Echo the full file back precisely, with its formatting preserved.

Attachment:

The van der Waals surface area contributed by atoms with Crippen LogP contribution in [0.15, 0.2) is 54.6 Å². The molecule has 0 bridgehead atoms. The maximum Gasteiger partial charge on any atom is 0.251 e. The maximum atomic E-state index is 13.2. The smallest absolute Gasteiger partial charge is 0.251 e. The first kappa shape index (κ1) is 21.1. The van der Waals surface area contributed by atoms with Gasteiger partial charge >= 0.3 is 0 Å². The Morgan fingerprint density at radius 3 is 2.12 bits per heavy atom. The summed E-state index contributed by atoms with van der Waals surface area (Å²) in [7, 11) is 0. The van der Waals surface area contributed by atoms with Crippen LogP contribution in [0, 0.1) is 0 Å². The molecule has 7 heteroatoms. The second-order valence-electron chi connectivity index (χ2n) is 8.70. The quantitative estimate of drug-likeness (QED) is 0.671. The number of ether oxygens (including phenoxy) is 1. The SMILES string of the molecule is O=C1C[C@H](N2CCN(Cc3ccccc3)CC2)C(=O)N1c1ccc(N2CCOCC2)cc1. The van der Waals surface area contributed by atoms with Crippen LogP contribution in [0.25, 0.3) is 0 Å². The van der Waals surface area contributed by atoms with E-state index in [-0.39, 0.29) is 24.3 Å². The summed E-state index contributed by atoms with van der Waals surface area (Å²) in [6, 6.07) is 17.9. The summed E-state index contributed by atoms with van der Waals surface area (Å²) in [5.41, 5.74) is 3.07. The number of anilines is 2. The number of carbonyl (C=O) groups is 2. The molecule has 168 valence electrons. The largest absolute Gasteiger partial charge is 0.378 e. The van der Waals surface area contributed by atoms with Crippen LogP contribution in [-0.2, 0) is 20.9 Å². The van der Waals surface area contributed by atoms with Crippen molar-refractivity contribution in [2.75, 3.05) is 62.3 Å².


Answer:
The van der Waals surface area contributed by atoms with Crippen LogP contribution in [0.15, 0.2) is 54.6 Å². The molecule has 0 bridgehead atoms. The maximum Gasteiger partial charge on any atom is 0.251 e. The maximum atomic E-state index is 13.2. The smallest absolute Gasteiger partial charge is 0.251 e. The first kappa shape index (κ1) is 21.1. The van der Waals surface area contributed by atoms with Gasteiger partial charge >= 0.3 is 0 Å². The Morgan fingerprint density at radius 3 is 2.12 bits per heavy atom. The summed E-state index contributed by atoms with van der Waals surface area (Å²) in [7, 11) is 0. The van der Waals surface area contributed by atoms with Crippen LogP contribution in [0, 0.1) is 0 Å². The molecule has 7 heteroatoms. The second-order valence-electron chi connectivity index (χ2n) is 8.70. The quantitative estimate of drug-likeness (QED) is 0.671. The number of ether oxygens (including phenoxy) is 1. The SMILES string of the molecule is O=C1C[C@H](N2CCN(Cc3ccccc3)CC2)C(=O)N1c1ccc(N2CCOCC2)cc1. The van der Waals surface area contributed by atoms with Crippen LogP contribution in [0.25, 0.3) is 0 Å². The van der Waals surface area contributed by atoms with E-state index in [-0.39, 0.29) is 24.3 Å². The summed E-state index contributed by atoms with van der Waals surface area (Å²) in [6, 6.07) is 17.9. The summed E-state index contributed by atoms with van der Waals surface area (Å²) in [5.41, 5.74) is 3.07. The number of anilines is 2. The number of carbonyl (C=O) groups is 2. The molecule has 168 valence electrons. The largest absolute Gasteiger partial charge is 0.378 e. The van der Waals surface area contributed by atoms with Crippen LogP contribution in [-0.2, 0) is 20.9 Å². The van der Waals surface area contributed by atoms with Crippen molar-refractivity contribution in [2.75, 3.05) is 62.3 Å².